David Wilkinson is an extraordinary person. He is Principal of my theological seminary, St. John’s College in Durham University, England and is both a theologian and a scientist. His background is research in theoretical astrophysics, where he earned a PhD in the study of star formation, the chemical evolution of galaxies, and terrestrial mass extinctions. He is a Fellow of the Royal Astronomical Society. After his research he trained for the Methodist ministry. He also holds a PhD in Systematic Theology where he explored the future of the physical universe. I try to read everything he writes, even when I can’t understand all of it!
His latest book is SCIENCE, RELIGION, AND THE SEARCH FOR EXTRATERRESTRIAL INTELLIGENCE. He sets out the scientific arguments undergirding the search for ETI, with particular attention to the uncertainties in arguments and the strength of the data already assembled. Science fiction and movies imagine all sorts of scenarios for extraterrestrial life. Throughout history there has been much speculation about the universe and whether human beings are the only life-forms. Wilkinson reviews all the theories and relates them to Biblical teaching. What struck me was his description of how big the universe really is. The vastness of space is a real problem for encountering other life-forms if they exist. The total diameter of our galaxy, the Milky Way, which consists of some 100 billion stars, is 100,000 light-years. Some parts of the universe may lie outside the observable universe. Space travel is rendered improbable because of the vast distances and the span of normal human life. Our nearest neighbor in terms of star systems is Alpha Centuri. It is a mere 4.3 light-years away but it would take 72,000 years to travel there.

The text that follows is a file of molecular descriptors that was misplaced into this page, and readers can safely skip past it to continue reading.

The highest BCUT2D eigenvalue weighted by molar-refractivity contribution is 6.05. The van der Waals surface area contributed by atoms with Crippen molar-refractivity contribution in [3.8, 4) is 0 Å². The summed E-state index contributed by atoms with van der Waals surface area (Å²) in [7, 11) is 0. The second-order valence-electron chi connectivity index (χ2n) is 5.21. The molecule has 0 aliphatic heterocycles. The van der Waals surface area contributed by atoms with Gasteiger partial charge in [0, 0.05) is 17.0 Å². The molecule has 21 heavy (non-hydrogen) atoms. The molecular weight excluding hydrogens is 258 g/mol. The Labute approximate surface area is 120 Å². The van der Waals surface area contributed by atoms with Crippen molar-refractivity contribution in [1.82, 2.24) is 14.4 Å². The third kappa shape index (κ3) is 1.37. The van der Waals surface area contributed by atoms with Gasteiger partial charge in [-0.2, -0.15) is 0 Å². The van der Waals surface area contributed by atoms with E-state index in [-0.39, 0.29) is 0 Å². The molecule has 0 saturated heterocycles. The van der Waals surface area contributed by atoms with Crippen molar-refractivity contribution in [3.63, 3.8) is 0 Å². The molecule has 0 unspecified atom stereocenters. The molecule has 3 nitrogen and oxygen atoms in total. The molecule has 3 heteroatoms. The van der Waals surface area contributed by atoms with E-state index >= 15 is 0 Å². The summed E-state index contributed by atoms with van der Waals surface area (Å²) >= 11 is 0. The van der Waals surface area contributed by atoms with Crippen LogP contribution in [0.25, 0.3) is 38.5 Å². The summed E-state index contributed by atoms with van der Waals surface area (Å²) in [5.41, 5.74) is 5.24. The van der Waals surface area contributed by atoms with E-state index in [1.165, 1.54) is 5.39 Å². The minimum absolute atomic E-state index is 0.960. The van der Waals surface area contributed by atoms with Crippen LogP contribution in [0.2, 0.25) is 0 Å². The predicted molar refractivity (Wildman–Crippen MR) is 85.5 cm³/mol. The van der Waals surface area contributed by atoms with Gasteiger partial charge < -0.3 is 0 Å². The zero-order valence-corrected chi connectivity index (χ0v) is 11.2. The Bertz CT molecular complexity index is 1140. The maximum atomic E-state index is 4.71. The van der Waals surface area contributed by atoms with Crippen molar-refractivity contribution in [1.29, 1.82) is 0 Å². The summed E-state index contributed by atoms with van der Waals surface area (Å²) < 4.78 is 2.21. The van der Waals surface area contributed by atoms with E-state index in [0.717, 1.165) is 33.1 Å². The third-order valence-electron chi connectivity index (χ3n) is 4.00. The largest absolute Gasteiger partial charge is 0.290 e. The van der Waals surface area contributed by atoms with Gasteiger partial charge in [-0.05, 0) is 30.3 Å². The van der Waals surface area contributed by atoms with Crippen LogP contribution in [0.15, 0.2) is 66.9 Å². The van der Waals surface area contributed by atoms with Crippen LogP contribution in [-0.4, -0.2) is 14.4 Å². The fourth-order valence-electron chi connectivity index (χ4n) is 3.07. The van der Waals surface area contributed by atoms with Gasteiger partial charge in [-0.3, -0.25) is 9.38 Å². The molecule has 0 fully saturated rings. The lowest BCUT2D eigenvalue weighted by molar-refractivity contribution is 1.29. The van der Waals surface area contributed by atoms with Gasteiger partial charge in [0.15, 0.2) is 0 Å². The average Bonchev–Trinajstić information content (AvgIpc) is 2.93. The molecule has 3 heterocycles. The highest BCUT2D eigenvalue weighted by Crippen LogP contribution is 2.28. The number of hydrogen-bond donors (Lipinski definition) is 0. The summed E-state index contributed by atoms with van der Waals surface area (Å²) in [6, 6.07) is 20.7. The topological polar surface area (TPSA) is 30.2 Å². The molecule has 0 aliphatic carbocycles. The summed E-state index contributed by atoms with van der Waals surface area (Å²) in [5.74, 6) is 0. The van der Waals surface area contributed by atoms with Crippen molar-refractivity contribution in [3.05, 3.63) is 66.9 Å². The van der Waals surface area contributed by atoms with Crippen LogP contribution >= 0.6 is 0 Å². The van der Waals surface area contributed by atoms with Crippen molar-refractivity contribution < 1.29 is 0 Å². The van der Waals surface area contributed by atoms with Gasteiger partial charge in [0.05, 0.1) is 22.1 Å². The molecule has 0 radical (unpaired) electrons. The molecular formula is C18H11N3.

It seems that our Earth is uniquely created to sustain life as compared to other planets. We are situated in the Solar System so that the other planets protect us from being destroyed by asteroids and other cosmic particles. Human beings have a special though non-exclusive place within the creation. Psalm 8 rejoices in the place given to human beings by God. In order to understand human beings in the context of creation you need God’s revelation. Extraterrestrial intelligence does not pose a problem to Christian belief that men and women are special in the eyes of God. It may even increase the sense of awe at how great God is, who loves his creatures so much. Human beings are not at the center of the universe. God is the center of all things, and we are creatures given status by his love.
Current scientific insights lead Wilkinson to the tentative conclusion that we are alone as intelligent life in this Milky Way galaxy. It is hard to imagine that we are so special, but that seems to be the case. What God is doing in human history and in the cosmic salvation of Jesus Christ appears to be the only game in town. We may find evidence of life on other worlds since God is an extravagant creator of such a great diversity of life-forms, but it is likely to be primitive.
He recounts Buzz Aldrin’s description in his book, Magnificent Desolation of his landing on the Moon. Aldrin took some bread and wine from Webster Presbyterian Church, Houston, where was an elder, read from John’s gospel and took Holy Communion. Every July, Webster Presbyterian Church holds a “Lunar Communion Sunday”, where the tape of Aldrin on the Moon is played and Psalm 8 recited. The breaking of bread and sharing of wine is an affirmation of God’s gift of the physical world. It is an encounter with the risen Lord in the presence of his new community, the Church. It is a retelling of his death and resurrection and the offer of new life to all. And it is a foretaste of the new creation.
“The affirmation of the physical universe is a reminder of the importance of science. It is a reminder of humanity’s embeddedness in the story of what God has done in Jesus Christ, giving confidence that whatever the universe turns out to be, human beings are loved. It is an invitation to others to learn from such a story and take part in it. And it points to God’s purposes being beyond just this universe.”